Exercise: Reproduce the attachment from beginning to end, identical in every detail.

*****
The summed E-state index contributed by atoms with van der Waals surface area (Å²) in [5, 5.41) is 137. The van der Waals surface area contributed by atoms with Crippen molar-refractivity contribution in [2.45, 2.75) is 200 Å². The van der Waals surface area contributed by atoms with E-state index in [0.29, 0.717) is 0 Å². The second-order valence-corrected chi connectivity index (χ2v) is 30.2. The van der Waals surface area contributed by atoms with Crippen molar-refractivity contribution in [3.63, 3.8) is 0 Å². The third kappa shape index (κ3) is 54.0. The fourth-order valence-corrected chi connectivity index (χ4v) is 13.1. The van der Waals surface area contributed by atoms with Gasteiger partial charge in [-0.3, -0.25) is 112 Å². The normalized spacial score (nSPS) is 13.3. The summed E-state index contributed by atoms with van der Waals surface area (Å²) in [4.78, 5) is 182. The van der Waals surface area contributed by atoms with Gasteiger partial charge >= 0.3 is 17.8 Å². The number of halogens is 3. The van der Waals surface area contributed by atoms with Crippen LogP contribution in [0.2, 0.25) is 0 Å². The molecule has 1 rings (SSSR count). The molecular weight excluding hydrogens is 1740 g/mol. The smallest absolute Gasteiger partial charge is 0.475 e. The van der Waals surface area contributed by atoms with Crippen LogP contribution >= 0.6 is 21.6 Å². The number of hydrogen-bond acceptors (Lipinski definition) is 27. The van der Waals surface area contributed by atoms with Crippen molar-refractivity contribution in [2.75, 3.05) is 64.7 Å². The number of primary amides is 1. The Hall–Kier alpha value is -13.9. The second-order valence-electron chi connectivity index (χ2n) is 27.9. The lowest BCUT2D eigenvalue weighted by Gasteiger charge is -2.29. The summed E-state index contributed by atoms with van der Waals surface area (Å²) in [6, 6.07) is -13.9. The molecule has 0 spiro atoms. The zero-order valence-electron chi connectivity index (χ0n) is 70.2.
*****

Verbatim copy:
The summed E-state index contributed by atoms with van der Waals surface area (Å²) in [5, 5.41) is 137. The van der Waals surface area contributed by atoms with Crippen molar-refractivity contribution in [2.45, 2.75) is 200 Å². The van der Waals surface area contributed by atoms with E-state index in [0.29, 0.717) is 0 Å². The second-order valence-corrected chi connectivity index (χ2v) is 30.2. The van der Waals surface area contributed by atoms with Crippen molar-refractivity contribution in [3.63, 3.8) is 0 Å². The third kappa shape index (κ3) is 54.0. The fourth-order valence-corrected chi connectivity index (χ4v) is 13.1. The van der Waals surface area contributed by atoms with Gasteiger partial charge in [-0.3, -0.25) is 112 Å². The normalized spacial score (nSPS) is 13.3. The summed E-state index contributed by atoms with van der Waals surface area (Å²) in [4.78, 5) is 182. The van der Waals surface area contributed by atoms with Gasteiger partial charge >= 0.3 is 17.8 Å². The number of halogens is 3. The van der Waals surface area contributed by atoms with Crippen LogP contribution in [0.2, 0.25) is 0 Å². The molecule has 1 rings (SSSR count). The molecular weight excluding hydrogens is 1740 g/mol. The smallest absolute Gasteiger partial charge is 0.475 e. The van der Waals surface area contributed by atoms with Crippen LogP contribution >= 0.6 is 21.6 Å². The number of hydrogen-bond acceptors (Lipinski definition) is 27. The van der Waals surface area contributed by atoms with Crippen molar-refractivity contribution in [2.75, 3.05) is 64.7 Å². The number of primary amides is 1. The Hall–Kier alpha value is -13.9. The second-order valence-electron chi connectivity index (χ2n) is 27.9. The lowest BCUT2D eigenvalue weighted by Gasteiger charge is -2.29. The summed E-state index contributed by atoms with van der Waals surface area (Å²) in [6, 6.07) is -13.9. The molecule has 0 spiro atoms. The zero-order valence-electron chi connectivity index (χ0n) is 70.2.